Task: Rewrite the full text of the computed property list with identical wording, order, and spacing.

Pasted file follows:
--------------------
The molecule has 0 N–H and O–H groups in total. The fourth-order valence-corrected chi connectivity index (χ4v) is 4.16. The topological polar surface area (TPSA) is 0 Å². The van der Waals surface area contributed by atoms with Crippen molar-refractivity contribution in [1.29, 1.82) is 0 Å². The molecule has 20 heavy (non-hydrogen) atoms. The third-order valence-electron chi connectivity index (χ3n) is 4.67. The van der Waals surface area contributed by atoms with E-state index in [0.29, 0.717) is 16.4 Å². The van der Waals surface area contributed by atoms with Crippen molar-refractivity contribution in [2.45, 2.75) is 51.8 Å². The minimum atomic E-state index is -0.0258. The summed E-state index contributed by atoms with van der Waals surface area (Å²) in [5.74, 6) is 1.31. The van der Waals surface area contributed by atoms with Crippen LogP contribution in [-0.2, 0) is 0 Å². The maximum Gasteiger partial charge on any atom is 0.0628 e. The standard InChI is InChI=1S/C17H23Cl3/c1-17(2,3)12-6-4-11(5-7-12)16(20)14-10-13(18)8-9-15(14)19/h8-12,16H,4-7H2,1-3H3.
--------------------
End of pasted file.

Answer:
The molecule has 0 N–H and O–H groups in total. The fourth-order valence-corrected chi connectivity index (χ4v) is 4.16. The topological polar surface area (TPSA) is 0 Å². The van der Waals surface area contributed by atoms with Crippen molar-refractivity contribution in [1.29, 1.82) is 0 Å². The molecule has 20 heavy (non-hydrogen) atoms. The third-order valence-electron chi connectivity index (χ3n) is 4.67. The van der Waals surface area contributed by atoms with E-state index in [0.29, 0.717) is 16.4 Å². The van der Waals surface area contributed by atoms with Crippen molar-refractivity contribution in [2.45, 2.75) is 51.8 Å². The minimum atomic E-state index is -0.0258. The summed E-state index contributed by atoms with van der Waals surface area (Å²) in [5.74, 6) is 1.31. The van der Waals surface area contributed by atoms with Crippen LogP contribution in [-0.2, 0) is 0 Å². The maximum Gasteiger partial charge on any atom is 0.0628 e. The standard InChI is InChI=1S/C17H23Cl3/c1-17(2,3)12-6-4-11(5-7-12)16(20)14-10-13(18)8-9-15(14)19/h8-12,16H,4-7H2,1-3H3.